The Scottish Government will deliver A Trading Nation in partnership with enterprise and skills agencies, Chambers of Commerce, business and industry organisations, universities and their alumni, the Department for International Trade and individual businesses themselves.
The evidence showed that Scotland’s top sectors account for 84% of Scotland’s export value – the plan will therefore increase support across those areas: Food and Drink; Engineering and Advanced Manufacturing; Life and Chemical Science; Technology, Digital and Media: Financial and Business Services; and Energy.
Resources will be focused mainly on 15 countries identified as a priority, to increase exports in the most efficient way, and will be kept under review as the outcome of Brexit becomes clearer.
Pamela Nash, chief executive of the anti-independence group Scotland in Union, said: “Increasing the value of exports is vital for Scotland’s economy and jobs, which begs the question why the SNP wants to put a barrier up to trade with the rest of the UK.
“Our home market is worth over three times as much for Scotland’s economy as the rest of the European Union, with 60 per cent of export trade with the rest of the UK.
“Scrapping the pound will create extra red tape for businesses and put our economy at risk. So if the SNP is serious about growing exports it will drop the threat of a divisive and unwanted second independence referendum.”
Scottish Labour leader Richard Leonard said: “Boosting exports should be a priority for the First Minister, but it is difficult to take her seriously on this matter. The SNP government has missed its export target year after year and this comes amid her plans to launch a separate currency and break away from our largest export market – the UK – which will put Scottish exporters at a serious disadvantage.
“Labour will grow exports by developing an industrial strategy to revitalise manufacturing and boost the services sector to ensure high wage, high skill jobs for the future.”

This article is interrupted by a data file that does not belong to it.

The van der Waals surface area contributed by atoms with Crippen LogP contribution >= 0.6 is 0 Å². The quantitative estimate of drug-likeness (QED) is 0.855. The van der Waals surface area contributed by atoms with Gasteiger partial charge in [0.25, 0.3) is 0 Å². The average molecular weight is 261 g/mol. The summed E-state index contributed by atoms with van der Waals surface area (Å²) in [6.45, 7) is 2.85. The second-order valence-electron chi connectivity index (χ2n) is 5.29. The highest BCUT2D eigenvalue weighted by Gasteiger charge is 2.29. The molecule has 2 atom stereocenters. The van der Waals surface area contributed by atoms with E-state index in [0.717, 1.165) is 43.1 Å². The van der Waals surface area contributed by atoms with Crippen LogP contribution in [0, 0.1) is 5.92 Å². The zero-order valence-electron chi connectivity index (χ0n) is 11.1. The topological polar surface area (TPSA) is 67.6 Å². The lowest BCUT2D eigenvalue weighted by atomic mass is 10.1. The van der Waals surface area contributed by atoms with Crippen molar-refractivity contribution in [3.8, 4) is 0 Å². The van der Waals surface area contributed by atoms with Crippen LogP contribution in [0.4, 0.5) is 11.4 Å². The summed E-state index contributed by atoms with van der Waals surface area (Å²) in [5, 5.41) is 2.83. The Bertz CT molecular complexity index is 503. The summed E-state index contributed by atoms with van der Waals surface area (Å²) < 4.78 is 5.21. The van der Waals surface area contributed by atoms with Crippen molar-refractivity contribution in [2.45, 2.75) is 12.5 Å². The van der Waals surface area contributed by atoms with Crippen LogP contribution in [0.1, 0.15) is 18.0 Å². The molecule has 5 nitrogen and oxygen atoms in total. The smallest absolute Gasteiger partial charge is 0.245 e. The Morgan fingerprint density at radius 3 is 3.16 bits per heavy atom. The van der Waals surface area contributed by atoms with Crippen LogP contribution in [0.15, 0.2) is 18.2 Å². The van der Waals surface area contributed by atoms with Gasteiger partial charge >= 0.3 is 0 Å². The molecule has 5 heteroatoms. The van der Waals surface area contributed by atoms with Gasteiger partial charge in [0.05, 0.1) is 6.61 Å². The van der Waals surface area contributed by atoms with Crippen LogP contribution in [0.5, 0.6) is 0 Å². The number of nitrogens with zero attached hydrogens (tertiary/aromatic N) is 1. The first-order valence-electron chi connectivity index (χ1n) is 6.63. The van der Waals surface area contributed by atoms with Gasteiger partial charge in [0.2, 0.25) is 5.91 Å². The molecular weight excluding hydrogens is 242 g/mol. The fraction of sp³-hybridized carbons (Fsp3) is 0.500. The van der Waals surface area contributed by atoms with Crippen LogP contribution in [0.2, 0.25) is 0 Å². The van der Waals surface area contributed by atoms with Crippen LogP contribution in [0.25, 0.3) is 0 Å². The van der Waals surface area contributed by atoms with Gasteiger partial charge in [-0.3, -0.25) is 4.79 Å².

Scotland’s economy grew by 0.3% during the fourth quarter of 2018, according to updated statistics announced today by Scotland’s Chief Statistician.
For 2018 as a whole, annual GDP growth was 1.3% compared to 2017, revised down slightly from the first estimate published on 20 March.
During the fourth quarter of 2018, the latest data shows output in the services sector grew by 0.5% and output in the construction sector grew by 0.4%. Output in the production sector fell by 0.8%, mostly due to relatively low levels of electricity production.
Change in gross domestic product (GDP) is the main indicator of economic growth in Scotland. Two estimates of Scotland’s GDP growth are now published each quarter on a faster timetable than previously available. The first estimate for 2019 Quarter 1 will be published on 19 June.
Stockpiling of raw materials and finished goods were at record highs among small and medium-sized manufacturers in the three months to April, according to the latest quarterly CBI SME Trends Survey.
In a survey of 252 SME manufacturers, growth in output volumes slowed to its weakest in one-and-a-half years, with production expected to be flat over the coming quarter. Domestic orders were flat over the quarter and export orders grew only slightly. Both are expected to fall over the next three months.
The survey showed that manufacturers raised stocks of raw materials and finished goods at the fastest rates in the survey’s history. Stocks of work in progress were also raised significantly.